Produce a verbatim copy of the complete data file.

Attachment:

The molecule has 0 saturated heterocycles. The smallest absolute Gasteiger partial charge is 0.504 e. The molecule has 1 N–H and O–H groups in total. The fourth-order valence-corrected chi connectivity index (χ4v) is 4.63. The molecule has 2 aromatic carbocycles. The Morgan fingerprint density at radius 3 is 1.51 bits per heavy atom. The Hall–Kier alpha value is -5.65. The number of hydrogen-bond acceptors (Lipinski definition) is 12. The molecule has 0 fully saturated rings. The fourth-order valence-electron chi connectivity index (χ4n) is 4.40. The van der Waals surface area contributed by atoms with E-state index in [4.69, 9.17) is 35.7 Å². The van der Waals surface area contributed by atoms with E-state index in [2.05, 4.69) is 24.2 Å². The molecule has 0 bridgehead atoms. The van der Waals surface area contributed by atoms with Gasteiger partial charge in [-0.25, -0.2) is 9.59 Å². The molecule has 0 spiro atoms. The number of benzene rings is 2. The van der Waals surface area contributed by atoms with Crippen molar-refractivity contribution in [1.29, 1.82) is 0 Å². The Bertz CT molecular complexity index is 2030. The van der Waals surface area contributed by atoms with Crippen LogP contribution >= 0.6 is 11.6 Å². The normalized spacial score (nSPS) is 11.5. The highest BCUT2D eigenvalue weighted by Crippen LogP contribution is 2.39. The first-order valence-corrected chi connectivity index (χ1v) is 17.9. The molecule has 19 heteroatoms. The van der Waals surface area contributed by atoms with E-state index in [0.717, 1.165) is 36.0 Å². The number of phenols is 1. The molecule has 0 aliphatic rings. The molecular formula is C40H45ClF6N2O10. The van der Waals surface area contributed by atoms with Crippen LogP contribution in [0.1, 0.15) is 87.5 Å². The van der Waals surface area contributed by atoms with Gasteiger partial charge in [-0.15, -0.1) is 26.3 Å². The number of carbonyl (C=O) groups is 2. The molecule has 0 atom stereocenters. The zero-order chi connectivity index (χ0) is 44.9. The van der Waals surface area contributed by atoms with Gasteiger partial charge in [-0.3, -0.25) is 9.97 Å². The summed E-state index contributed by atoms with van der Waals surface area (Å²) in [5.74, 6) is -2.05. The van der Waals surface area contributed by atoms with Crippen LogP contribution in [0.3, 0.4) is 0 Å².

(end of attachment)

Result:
The molecule has 0 saturated heterocycles. The smallest absolute Gasteiger partial charge is 0.504 e. The molecule has 1 N–H and O–H groups in total. The fourth-order valence-corrected chi connectivity index (χ4v) is 4.63. The molecule has 2 aromatic carbocycles. The Morgan fingerprint density at radius 3 is 1.51 bits per heavy atom. The Hall–Kier alpha value is -5.65. The number of hydrogen-bond acceptors (Lipinski definition) is 12. The molecule has 0 fully saturated rings. The fourth-order valence-electron chi connectivity index (χ4n) is 4.40. The van der Waals surface area contributed by atoms with E-state index in [4.69, 9.17) is 35.7 Å². The van der Waals surface area contributed by atoms with E-state index in [2.05, 4.69) is 24.2 Å². The molecule has 0 bridgehead atoms. The van der Waals surface area contributed by atoms with Gasteiger partial charge in [-0.25, -0.2) is 9.59 Å². The molecule has 0 spiro atoms. The number of benzene rings is 2. The van der Waals surface area contributed by atoms with Crippen molar-refractivity contribution in [1.29, 1.82) is 0 Å². The Bertz CT molecular complexity index is 2030. The van der Waals surface area contributed by atoms with Crippen LogP contribution >= 0.6 is 11.6 Å². The normalized spacial score (nSPS) is 11.5. The highest BCUT2D eigenvalue weighted by Crippen LogP contribution is 2.39. The first-order valence-corrected chi connectivity index (χ1v) is 17.9. The molecule has 19 heteroatoms. The van der Waals surface area contributed by atoms with E-state index in [0.717, 1.165) is 36.0 Å². The number of phenols is 1. The molecule has 0 aliphatic rings. The molecular formula is C40H45ClF6N2O10. The van der Waals surface area contributed by atoms with Crippen LogP contribution in [0.1, 0.15) is 87.5 Å². The van der Waals surface area contributed by atoms with Gasteiger partial charge in [-0.15, -0.1) is 26.3 Å². The number of carbonyl (C=O) groups is 2. The molecule has 0 atom stereocenters. The zero-order chi connectivity index (χ0) is 44.9. The van der Waals surface area contributed by atoms with Gasteiger partial charge in [-0.3, -0.25) is 9.97 Å². The summed E-state index contributed by atoms with van der Waals surface area (Å²) in [5.74, 6) is -2.05. The van der Waals surface area contributed by atoms with Crippen LogP contribution in [0.3, 0.4) is 0 Å².